Friday, December 16, 2011

by Claire Tomalin

He was considered to be the greatest novelist of the nineteenth century. As a writer of twenty novels, several short story collections, poetry, plays, and stories for two separate magazines, Charles Dickens was quite prolific. The public loved him because his works portrayed their life. He was a keen observer and nothing went to chance. Everything about English society entranced him.
Dickens was born into poverty. His father could never hold a job and the family constantly moved to escape creditors. When his father was sent to prison, Dickens had to work in a factory. He hated it and didn't last long there. His next major job was as a court reporter. Some really sorry cases were tried and were quite upsetting to Dickens. He would use them in his writings (all of his fiction had many autobiographical elements in them, particularly David Copperfield). Ideas for novels came to him and he was off running never stopping until the end.
It was truly fascinating reading about this over-the-top persona who had such greatness but at the same time was very flawed. Dickens was extremely generous with friends, was a philanthropist (he financed a home for fallen women), gave to the needy, supported other writers by editing their writings and having their works published, gave readings of what he himself had written to adoring crowds (he was quite theatrical and if he hadn't become a writer, he would have been an actor). The flip side was that Dickens was a terrible father (he had ten children) and most of the time ignored them and would complain years later about having so many. His long suffering wife was treated miserably by him (they shouldn't have been married in the first place). So while he was perceived as being a humanist and virtuous, Dickens would destroy his own life betraying and deceiving the ones closest to him.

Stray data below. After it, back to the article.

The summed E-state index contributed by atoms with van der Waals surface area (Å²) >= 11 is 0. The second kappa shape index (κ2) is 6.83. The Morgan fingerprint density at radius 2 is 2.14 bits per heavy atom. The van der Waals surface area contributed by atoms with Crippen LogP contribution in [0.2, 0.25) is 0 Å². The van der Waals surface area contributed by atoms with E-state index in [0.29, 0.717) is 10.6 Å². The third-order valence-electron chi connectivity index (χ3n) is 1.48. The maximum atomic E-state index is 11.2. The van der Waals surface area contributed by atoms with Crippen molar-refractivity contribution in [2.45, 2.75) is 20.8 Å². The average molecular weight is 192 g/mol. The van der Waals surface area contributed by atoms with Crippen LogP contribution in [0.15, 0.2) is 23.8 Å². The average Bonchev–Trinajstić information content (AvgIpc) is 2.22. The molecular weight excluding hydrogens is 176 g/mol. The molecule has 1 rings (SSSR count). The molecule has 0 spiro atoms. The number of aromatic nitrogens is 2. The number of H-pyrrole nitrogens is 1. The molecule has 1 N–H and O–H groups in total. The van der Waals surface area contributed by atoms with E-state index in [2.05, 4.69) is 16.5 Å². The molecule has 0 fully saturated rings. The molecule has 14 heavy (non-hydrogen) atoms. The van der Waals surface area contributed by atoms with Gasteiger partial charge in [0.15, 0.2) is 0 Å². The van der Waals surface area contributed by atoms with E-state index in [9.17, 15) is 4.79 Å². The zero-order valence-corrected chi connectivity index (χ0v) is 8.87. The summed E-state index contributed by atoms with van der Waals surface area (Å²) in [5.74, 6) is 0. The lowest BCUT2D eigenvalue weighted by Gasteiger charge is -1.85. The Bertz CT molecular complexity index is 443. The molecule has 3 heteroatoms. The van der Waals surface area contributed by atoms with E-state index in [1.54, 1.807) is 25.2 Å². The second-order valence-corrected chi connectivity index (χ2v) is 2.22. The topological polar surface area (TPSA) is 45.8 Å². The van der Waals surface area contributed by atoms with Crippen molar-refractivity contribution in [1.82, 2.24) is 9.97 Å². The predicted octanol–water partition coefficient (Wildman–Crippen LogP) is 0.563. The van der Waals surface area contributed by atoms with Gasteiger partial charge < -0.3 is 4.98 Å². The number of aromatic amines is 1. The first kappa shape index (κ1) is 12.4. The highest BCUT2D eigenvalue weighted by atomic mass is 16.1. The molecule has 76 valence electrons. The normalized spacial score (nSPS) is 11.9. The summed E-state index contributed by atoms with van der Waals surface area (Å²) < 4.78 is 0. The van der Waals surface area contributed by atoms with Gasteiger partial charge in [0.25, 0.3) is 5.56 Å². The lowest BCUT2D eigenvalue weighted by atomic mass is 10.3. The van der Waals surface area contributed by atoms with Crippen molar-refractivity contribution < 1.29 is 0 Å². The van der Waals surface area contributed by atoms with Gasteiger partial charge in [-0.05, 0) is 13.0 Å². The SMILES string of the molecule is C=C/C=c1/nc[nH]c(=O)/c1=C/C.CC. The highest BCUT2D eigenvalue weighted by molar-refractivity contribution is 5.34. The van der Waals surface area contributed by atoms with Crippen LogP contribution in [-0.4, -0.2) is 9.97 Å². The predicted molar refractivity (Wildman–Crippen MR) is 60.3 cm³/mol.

Claire Tomalin has written an impeccably researched biography on Charles Dickens. At 417 pages (not including 70 pages of Notes), the book is quite hefty. Starting with the beginning, there are maps with their own separate Key; and a Cast List of the families on both sides and every single person who came in contact with Dickens.
Although there is tons of information, the book is quite readable. If you're a fan of Dickens but don't really know much about him, check this one out.

Thursday, December 15, 2011

by Theresa Weir

To spray, or not to spray, that is the question. If you have an apple orchard, the only choice is to use pesticides otherwise the codling moth will destroy all of the crops. To go organic is not an option.
Theresa Weir, while working at her uncle's bar, fell in love with Adrian Curtis, the son of local farmers in Iowa when she was twenty-one. They got married and she was forever rejected by his family because she was an outsider. She will only be accepted if she follows their ways. The farm has existed for generations and it must continue. Dangerous chemicals permeate everything around them and it's not a life that neither Theresa nor Adrian want their children to experience.
The Orchard is both a beautiful and dark book. It's beautiful due to the simple, spare, and honest writing. There is an undercurrent of suspense throughout (no suprise, there, because Weir writes under the pseudonym Anne Frasier and she's well-known for her tales of mystery).
In her current book, there are chapters about her earlier life with her mother and siblings. It's good to see these interventions so as to get an idea of Weir's personality and where she came from. Once you start reading, you are immediately absorbed. It's a small book and can be finished in one day.
Haunting, hypnotizing, mesmerizing are the best words to describe this tale.
Very highly recommended.